In June 1987 Guns N’ Roses played three shows at London’s infamous Marquee Club on Wardour Street. The band’s first European performances, the shows have passed into legend – like the Sex Pistols at the 100 Club, just round the corner – where the number of people claiming to have attended far exceeds the actual capacity of the venue. It cost just £4 to get in.
I was there for two of those shows. Honest.
I can’t prove I was there, but you can see the top of my head in photos taken one night, a mess of curls down the front, the neck of Slash’s guitar pointing somewhere over my shoulder.
And you can hear me on the recording of Knockin’ On Heaven’s Door, taped at the final show and released as the B-Side on the 12” of Nightrain a couple of years later. That’s me, screaming during the quiet bits. Honest.
They were two of the most exciting shows I’ve ever seen. Appetite hadn’t come out yet, but I’d worn my copy of Live ?!*@ Like a Suicide out, and Geffen had released a double A-Side single a week before the first show. It’s So Easy was good, but Mr Brownstone was extraordinary. It was equal parts sleaze and fury, with a greasy riff that slithered like Aerosmith at their most lascivious and a chorus that hinted at the kind of depraved lifestyle that simply wasn’t an option for a callow arts student from Hounslow. It might have been about the tragic, gnawing spiral of heroin addiction, but it was somehow glamorous and ultimately glorious.
I’ve no idea whether that “most dangerous band in the world” tag was being bandied about in June 1987, but the show really felt like a step into the unknown, as if anything might happen. It felt explosive.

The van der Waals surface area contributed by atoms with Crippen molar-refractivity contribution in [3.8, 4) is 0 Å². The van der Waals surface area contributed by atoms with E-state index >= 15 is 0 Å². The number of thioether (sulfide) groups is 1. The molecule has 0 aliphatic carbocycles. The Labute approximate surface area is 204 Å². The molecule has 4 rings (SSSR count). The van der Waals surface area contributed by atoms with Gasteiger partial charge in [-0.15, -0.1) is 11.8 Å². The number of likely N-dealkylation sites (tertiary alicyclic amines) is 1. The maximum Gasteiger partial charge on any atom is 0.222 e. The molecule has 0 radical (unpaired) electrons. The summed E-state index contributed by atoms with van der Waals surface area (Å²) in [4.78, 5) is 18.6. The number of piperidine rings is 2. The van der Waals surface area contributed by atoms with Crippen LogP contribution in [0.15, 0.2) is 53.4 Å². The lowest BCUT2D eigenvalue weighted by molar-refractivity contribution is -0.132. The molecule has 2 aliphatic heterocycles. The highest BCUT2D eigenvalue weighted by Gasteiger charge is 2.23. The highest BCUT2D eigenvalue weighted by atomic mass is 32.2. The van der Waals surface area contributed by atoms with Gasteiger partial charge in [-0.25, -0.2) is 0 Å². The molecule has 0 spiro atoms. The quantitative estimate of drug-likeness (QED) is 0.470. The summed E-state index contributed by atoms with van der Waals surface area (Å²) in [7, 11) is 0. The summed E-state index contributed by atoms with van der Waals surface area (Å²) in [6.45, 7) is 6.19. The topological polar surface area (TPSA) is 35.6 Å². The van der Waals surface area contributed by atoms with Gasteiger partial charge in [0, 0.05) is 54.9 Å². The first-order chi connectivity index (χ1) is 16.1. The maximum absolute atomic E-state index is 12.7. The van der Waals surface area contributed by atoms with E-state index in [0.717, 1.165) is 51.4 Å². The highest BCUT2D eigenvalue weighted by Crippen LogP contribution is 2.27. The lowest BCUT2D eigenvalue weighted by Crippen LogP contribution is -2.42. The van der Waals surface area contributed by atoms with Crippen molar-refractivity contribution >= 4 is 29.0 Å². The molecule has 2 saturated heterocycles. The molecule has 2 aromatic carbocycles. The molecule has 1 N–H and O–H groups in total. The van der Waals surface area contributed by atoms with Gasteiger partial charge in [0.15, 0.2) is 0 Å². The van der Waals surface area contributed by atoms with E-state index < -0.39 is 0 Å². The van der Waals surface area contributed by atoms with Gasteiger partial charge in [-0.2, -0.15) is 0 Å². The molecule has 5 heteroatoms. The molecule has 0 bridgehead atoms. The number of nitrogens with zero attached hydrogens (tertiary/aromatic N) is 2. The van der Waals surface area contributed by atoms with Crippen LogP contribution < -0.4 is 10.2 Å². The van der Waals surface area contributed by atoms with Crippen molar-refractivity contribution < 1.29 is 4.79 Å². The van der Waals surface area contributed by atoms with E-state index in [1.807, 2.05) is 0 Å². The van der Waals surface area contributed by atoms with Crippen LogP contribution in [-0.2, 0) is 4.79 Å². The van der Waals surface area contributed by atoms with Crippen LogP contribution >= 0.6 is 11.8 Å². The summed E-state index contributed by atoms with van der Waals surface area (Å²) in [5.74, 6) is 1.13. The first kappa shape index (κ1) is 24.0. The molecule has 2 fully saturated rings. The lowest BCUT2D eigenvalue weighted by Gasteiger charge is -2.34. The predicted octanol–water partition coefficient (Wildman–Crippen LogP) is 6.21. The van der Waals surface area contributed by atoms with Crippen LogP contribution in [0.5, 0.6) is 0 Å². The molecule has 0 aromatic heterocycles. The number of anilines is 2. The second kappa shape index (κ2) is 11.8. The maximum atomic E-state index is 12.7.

I swore I’d never see the band again. They progressed to bigger, safer venues. They stopped being the band that a few of us were lucky enough to watch and became the band that everyone wanted to see. They went from clubs to halls, from arenas to stadiums, and I didn’t want to tarnish the memory of my shows, or to see them in an environment where their impact might be less visceral.
Cut to 30 years later. In 2017 Guns N’ Roses are coming back to the UK, and I’m going.
I feel like I need to go.
Look: Our people are dropping like flies. We’re little more than a month into the year and death’s relentless churn shows no sign of waning. Outside, the world is in tatters. Whatever your opinions of Trump or Brexit, it’s clear that we’re more divided than ever before. Confusion reigns. Anger prevails. Spite is a default setting. We just don’t like each other as much as we used to. And it’s miserable.
Guns N’ Roses aren’t going to fix this. They’re not a panacea. That would be ridiculous. But for one night they just might make things feel a little different. Anyone who saw Axl rescue AC/DC last year can vouch for the fact that there’s an unexpected streak of humility running through the man now, and for all the jokes about turning up late and throwing tantrums, the Not In This Lifetime… tour appears to have run like clockwork. The shows have been on time, spectacular, and spectacularly well-received.
Of course they have. Axl’s fit and on form, Slash and Duff are proper dudes – two of the greatest ambassadors for proper rock around today – and the band has an arsenal of songs that reflect their position as one of the greatest hard rock acts this world has ever known.
So I’m going to make my way down to the front when the band play the London Stadium – just seven miles east of that 1987 show – and for a couple of hours I’m going to forget about all the other shit that’s going on. They’ll roll out the classics, from Paradise City to Welcome To The Jungle, from Sweet Child O’ Mine to, yes, Mr Brownstone. They’ll play songs I’ve never seen them perform (and I’ve got a lot of catching up to do), and they might throw in an unexpected cover or two. And as it all climaxes, and as the fireworks skewer the sky and the confetti tumbles and the crowd heads for the gates, I’ll probably wonder where the hell I’ve been all these years. And I’ll wonder if we’ll ever see their like again.
Welcome back. I’ve missed you.
Guns N’ Roses play the London Stadium, 16-17 June. Tickets are on sale now.